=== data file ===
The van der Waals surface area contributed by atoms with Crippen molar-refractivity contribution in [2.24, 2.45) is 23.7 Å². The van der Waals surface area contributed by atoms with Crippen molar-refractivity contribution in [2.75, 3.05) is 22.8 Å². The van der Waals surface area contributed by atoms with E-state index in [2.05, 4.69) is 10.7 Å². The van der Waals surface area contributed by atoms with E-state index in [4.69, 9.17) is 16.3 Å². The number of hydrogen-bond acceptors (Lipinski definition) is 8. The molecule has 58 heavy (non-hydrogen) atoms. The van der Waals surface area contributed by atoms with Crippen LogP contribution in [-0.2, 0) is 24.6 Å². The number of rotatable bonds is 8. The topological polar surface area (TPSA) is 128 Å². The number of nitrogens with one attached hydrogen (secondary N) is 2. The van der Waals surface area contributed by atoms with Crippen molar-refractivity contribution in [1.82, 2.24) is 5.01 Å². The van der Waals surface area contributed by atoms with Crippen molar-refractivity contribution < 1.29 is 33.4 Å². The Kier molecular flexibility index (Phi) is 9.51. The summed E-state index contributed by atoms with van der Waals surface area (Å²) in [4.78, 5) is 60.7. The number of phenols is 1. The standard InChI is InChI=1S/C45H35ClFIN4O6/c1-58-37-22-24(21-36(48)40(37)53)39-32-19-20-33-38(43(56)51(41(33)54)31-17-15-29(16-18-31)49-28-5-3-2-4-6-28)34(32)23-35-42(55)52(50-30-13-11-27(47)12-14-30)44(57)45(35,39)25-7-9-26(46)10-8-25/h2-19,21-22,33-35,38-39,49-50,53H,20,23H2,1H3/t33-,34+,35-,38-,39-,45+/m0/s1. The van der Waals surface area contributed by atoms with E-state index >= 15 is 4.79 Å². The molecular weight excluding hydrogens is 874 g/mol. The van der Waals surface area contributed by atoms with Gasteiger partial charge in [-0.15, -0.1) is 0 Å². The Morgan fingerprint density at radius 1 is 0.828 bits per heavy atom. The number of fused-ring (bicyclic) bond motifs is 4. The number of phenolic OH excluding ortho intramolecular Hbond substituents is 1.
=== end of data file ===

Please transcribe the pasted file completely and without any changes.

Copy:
The van der Waals surface area contributed by atoms with Crippen molar-refractivity contribution in [2.24, 2.45) is 23.7 Å². The van der Waals surface area contributed by atoms with Crippen molar-refractivity contribution in [2.75, 3.05) is 22.8 Å². The van der Waals surface area contributed by atoms with E-state index in [2.05, 4.69) is 10.7 Å². The van der Waals surface area contributed by atoms with E-state index in [4.69, 9.17) is 16.3 Å². The number of hydrogen-bond acceptors (Lipinski definition) is 8. The molecule has 58 heavy (non-hydrogen) atoms. The van der Waals surface area contributed by atoms with Crippen LogP contribution in [-0.2, 0) is 24.6 Å². The number of rotatable bonds is 8. The topological polar surface area (TPSA) is 128 Å². The number of nitrogens with one attached hydrogen (secondary N) is 2. The van der Waals surface area contributed by atoms with Crippen molar-refractivity contribution in [1.82, 2.24) is 5.01 Å². The van der Waals surface area contributed by atoms with Crippen molar-refractivity contribution < 1.29 is 33.4 Å². The Kier molecular flexibility index (Phi) is 9.51. The summed E-state index contributed by atoms with van der Waals surface area (Å²) in [4.78, 5) is 60.7. The number of phenols is 1. The standard InChI is InChI=1S/C45H35ClFIN4O6/c1-58-37-22-24(21-36(48)40(37)53)39-32-19-20-33-38(43(56)51(41(33)54)31-17-15-29(16-18-31)49-28-5-3-2-4-6-28)34(32)23-35-42(55)52(50-30-13-11-27(47)12-14-30)44(57)45(35,39)25-7-9-26(46)10-8-25/h2-19,21-22,33-35,38-39,49-50,53H,20,23H2,1H3/t33-,34+,35-,38-,39-,45+/m0/s1. The van der Waals surface area contributed by atoms with E-state index >= 15 is 4.79 Å². The molecular weight excluding hydrogens is 874 g/mol. The van der Waals surface area contributed by atoms with Gasteiger partial charge in [-0.15, -0.1) is 0 Å². The Morgan fingerprint density at radius 1 is 0.828 bits per heavy atom. The number of fused-ring (bicyclic) bond motifs is 4. The number of phenolic OH excluding ortho intramolecular Hbond substituents is 1.